I kept Homer's Iliad on my table through the summer, though I looked at his page only now and then.
As the rainbow unites earth and heaven, Iris is the messenger of the gods to men; in this capacity she is mentioned frequently in the Iliad, but never in the Odyssey, where Hermes takes her place.
In other accounts, he is confined in the land of the Arimi in Cilicia (Iliad, ii.
Why all the cities of Greece dispute the honour of being his birthplace is because the Iliad and the Odyssey are not the work of one, but of many popular poets, and a true creation of the Greek people which is in every city of Greece.
See Homer, Iliad, V.
His leave-taking of Andromache in the sixth book of the Iliad, and his departure to meet Achilles for the last time, are most touchingly described.
Homer, Iliad, ii.
- Last year and this I read St John's Gospel, with part of Xenophon's Cyropaedia, the Iliad, and Herodotus; but, upon the whole, I rather neglected my Greek."
EUPHORBUS, son of Panthoiis, one of the bravest of the Trojan heroes, slain by Menelaus (Iliad, xvii.
A relation between objects of art described by Homer and the Mycenaean treasure was generally allowed, and a correct opinion prevailed that, while certainly posterior, the civilization of the Iliad was reminiscent of the Mycenaean.
Only one of them is there mentioned (Iliad, xvi.
The earlier part of it treated of the mythical adventures of Aeneas in Sicily, Carthage and Italy, and borrowed from the interview of Zeus and Thetis in the first book of the Iliad the idea of the interview of Jupiter and Venus; which Virgil has made one of the cardinal passages in the Aeneid.
The special objects of his attack were the leaders of the army, and Homer (Iliad, ii.
Homer, Iliad, iii.
Out of pity for her grief, the gods changed Niobe herself into a rock on Mount Sipylus in Phrygia, in which form she continued to weep (Homer, Iliad, xxiv.
His translation of the Iliad appeared at Sarospatak in 1821.
18 ff.; Homer, Iliad i.
3; Homer, Iliad, vi.
In a later verse in the Iliad (date, 7th or 6th century),.
A further appendix consisted of Anecdotes, Letters and Rescripts of the emperor Hadrian; fables of Aesop; extracts from Hyginus; a history of the Trojan War, abridged from the Iliad; and a legal fragment, Hepi iXethEpci €wv (De manumissionibus).
This name is also given them in an interpolated passage in the Iliad (xii.
As Amphiaraus had foretold, they all lost their lives in this war except Adrastus, who was saved by the speed of his horse Arion (Iliad, xxiii.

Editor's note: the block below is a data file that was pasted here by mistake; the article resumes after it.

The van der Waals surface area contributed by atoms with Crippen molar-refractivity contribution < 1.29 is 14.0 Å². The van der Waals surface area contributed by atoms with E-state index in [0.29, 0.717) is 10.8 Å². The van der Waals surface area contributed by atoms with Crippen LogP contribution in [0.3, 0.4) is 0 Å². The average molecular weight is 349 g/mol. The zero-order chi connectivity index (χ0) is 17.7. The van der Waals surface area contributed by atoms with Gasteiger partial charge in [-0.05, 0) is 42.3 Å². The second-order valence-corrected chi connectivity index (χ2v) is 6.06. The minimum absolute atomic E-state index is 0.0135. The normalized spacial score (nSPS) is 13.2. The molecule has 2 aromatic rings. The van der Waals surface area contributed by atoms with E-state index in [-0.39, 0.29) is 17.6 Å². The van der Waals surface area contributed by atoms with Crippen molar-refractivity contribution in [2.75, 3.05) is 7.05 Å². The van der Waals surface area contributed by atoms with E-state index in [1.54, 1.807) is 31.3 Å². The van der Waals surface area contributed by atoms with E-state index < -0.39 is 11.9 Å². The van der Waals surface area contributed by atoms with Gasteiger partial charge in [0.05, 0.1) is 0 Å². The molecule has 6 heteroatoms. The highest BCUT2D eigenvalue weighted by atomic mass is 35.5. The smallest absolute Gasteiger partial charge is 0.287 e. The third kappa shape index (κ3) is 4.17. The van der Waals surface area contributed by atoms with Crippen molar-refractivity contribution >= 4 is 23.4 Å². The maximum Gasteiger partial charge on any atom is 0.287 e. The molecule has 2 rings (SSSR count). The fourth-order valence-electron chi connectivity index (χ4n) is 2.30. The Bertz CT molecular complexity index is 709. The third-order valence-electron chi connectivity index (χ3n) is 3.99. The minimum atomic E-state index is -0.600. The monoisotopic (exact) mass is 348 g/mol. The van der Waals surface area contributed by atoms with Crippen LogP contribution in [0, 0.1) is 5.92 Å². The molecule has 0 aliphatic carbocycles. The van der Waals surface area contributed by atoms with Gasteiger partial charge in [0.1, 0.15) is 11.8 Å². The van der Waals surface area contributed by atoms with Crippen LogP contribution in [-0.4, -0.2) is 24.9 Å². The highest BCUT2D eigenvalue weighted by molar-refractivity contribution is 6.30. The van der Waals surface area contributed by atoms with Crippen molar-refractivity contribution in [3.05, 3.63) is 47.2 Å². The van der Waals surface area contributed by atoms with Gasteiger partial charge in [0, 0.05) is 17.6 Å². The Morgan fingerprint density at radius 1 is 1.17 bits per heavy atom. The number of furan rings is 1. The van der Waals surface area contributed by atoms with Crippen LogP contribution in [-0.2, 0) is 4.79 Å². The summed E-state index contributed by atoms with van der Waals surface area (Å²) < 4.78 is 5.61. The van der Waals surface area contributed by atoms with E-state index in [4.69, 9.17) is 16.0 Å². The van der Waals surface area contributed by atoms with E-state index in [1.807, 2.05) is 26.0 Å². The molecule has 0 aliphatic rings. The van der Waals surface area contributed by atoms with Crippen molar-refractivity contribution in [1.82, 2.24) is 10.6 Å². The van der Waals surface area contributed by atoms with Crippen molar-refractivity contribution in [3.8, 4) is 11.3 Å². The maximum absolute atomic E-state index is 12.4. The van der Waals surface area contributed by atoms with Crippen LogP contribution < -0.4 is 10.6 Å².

All those parts of Peloponnese and the islands which in historic times were " Dorian " are ruled by recently established dynasties of " Achaean " chiefs; the home of the Asiatic Dorians is simply " Caria "; and the geographical " catalogue " in Iliad ii.
See Homer, Iliad, ii.
In the Iliad (v.
The philological analysis of Wolf and his successors had raised doubts as to the very existence of Homer, and at one time the main current of scholarly opinion had set strongly in the direction of the belief that the Iliad and the Odyssey were in reality but latter-day collections of divers recitals that had been handed down by word of mouth from one generation to another of bards through ages of illiteracy.
It had come to be a current belief that the Iliad was first committed to writing in the age of Peisistratus.
Paley, even went so far as to doubt whether a single written copy of the Iliad existed in Greece at the time of the Peloponnesian War.
With the lessons of recent Oriental archaeology in mind, few will be sceptical enough to doubt that some such contest as that described in the Iliad actually occurred.
Here, then, is direct evidence that the Aegean peoples of the Mycenaean Age knew how to write, and it is no longer necessary to assume that the verses of the Iliad were dependent on mere verbal transmission for any such period 'as has been supposed.
According to Homer (Iliad i.
Homer mentions him as assisting Zeus when the other Olympian deities were plotting against the king of gods and men (Iliad i.
According to Homer (Iliad, iii.
The Iliad contains two versions of his fall from heaven.
His wife was Charis, one of the Graces (in the Iliad) or Aphrodite (in the Odyssey).
In Homer, Iliad, i.
There is an old and seemingly trustworthy tradition that some lines in Homer's "Catalogue of the Ships," Iliad, ii.
433; Homer, Iliad, ii.
See Homer, Iliad, v.
Leaf, Iliad (2nd ed.), on the phrase 410p6010s ibrvos (ii.
Originally, Helen was perhaps a goddess of light, a moon-goddess, who was gradually transformed into the beautiful heroine round whom the action of the Iliad revolves.